Compliments of Paula Deen, the usage of the N-Word has returned to our social radar. Having taken a few years of nonchalance appeal, not since Nas chose to name his ninth album the epithet “Nig***” (until public outcry had him simplify it to “Untitled”) has the word garnered so much thought and opinion once again.
Due to Deen’s admittance to using the word on multiple occasions, alongside degrading images of African-Americans, it’s been challenged directly towards rappers and hip-hop on why it’s been nearly negotiable for them to voluntarily intersperse it in their lyrics. On Twitter, former Real Housewives of New York star Bethenny Frankel was the current spark plug in questioning hip-hop’s pass, which has lead to a honest stream of even the most innocuous stars of the genre getting asked if they think it’s OK and what are their views.
Whether ending in “a” or “er”, it may be the most publicized epitome that rivals “b*tch” in derogatory words, though enough acknowledgement of how with the slight switch in spelling and pronunciation, the word has been executed as something more than its original historical context. Deen however, exploited the word in its latter state, which has caused her extreme damage, including losing her show on the Food Network.
Now, it’s no secret that rappers have had an odd admiration of saying “nig**” in their lyrics, and the rough coolness of the word has achieved such American pop cultural omniscience, it’s not entirely surprising to hear it spoken in a public space, or casually spewed from a Caucasian youth in all Pac Sun gear with their friends in the streets. Now, to take it even further, what happens when R&B singers use it? How does it fit into a genre that supposed to celebrate compassion and true love?
On Access Hollywood Live, Ciara was asked by the always assertive Billy Bush on where she stood, and twice, during the live broadcast. It was a question that left the singer somewhat going in circles and ultimately feeling uncomfortable. The “Body Party” talent did her best in trying to convey to Bush and his co-host Kit Hoover that for her generation and one that follows the archaic context more often than not just does not exist when being spoken from their place of standing. As she stated:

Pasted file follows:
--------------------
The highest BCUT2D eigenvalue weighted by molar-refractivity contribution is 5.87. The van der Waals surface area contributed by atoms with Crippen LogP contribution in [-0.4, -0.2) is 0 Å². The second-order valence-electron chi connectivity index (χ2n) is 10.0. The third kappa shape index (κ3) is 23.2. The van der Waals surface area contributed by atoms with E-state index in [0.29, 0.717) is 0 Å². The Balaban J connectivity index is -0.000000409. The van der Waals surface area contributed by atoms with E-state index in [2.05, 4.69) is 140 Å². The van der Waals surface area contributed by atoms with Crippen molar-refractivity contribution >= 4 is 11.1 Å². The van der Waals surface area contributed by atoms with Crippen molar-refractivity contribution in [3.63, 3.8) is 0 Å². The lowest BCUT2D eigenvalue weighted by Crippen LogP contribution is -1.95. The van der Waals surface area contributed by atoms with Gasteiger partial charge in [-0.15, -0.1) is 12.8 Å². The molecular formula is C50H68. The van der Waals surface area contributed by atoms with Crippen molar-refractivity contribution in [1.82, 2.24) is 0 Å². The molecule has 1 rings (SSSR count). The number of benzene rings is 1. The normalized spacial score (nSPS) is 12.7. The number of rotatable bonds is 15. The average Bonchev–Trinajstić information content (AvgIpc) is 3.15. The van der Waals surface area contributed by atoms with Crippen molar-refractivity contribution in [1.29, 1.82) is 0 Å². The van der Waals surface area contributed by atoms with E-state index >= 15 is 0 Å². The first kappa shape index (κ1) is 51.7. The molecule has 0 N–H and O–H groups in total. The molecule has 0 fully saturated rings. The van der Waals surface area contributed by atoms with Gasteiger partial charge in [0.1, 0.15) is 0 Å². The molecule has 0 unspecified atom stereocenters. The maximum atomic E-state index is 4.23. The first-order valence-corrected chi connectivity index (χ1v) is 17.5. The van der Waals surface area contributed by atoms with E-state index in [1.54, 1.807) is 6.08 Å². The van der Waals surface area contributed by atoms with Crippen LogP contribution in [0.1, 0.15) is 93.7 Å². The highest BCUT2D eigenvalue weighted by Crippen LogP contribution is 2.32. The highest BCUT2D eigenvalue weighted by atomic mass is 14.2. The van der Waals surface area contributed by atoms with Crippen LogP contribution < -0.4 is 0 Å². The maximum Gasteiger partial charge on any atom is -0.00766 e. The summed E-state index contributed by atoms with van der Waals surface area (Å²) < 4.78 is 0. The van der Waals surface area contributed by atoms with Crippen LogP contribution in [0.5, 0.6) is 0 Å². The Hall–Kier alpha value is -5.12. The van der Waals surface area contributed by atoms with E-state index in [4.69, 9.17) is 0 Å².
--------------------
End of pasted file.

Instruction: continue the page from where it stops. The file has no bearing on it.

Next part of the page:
“As an entertainer you have fun and it’s all about the context it’s used in. I am an African-American woman, so I can identify with that word in different ways. It’s all about the context and in my case I know I can have fun because I know where I’m coming from with it. You have to be light-hearted and it has to be in a certain way. I cannot hear another person of another race saying, ‘you this’ like ‘you that.’ Again, it’s all about how you say it and what context it’s used in. That word has as much power as you give it.”
It was brought up again during her 1-1 with the hosts because in her new song “I’m Out” with Nicki Minaj, for the first time on record, Ciara says the N-word in the line “And now this nig** want to text me.” While R&B greats of the past like Barry White, the Motown era, and even the days of Toni Braxton in the ’90s had no need for the word; the music was sensual, at times sexual (hello Jodeci), and impassioned without such flaming words sung to leave an impression; in today’s landscape, acts like The-Dream use it regularly and it’s a tad bizarre because it’s not spoken in its usual militant manner, but during a stretch of infatuation (e.g. his song “I Luv Your Girl” in which after the chorus he coos: “But she like, f*ck,that nig**”).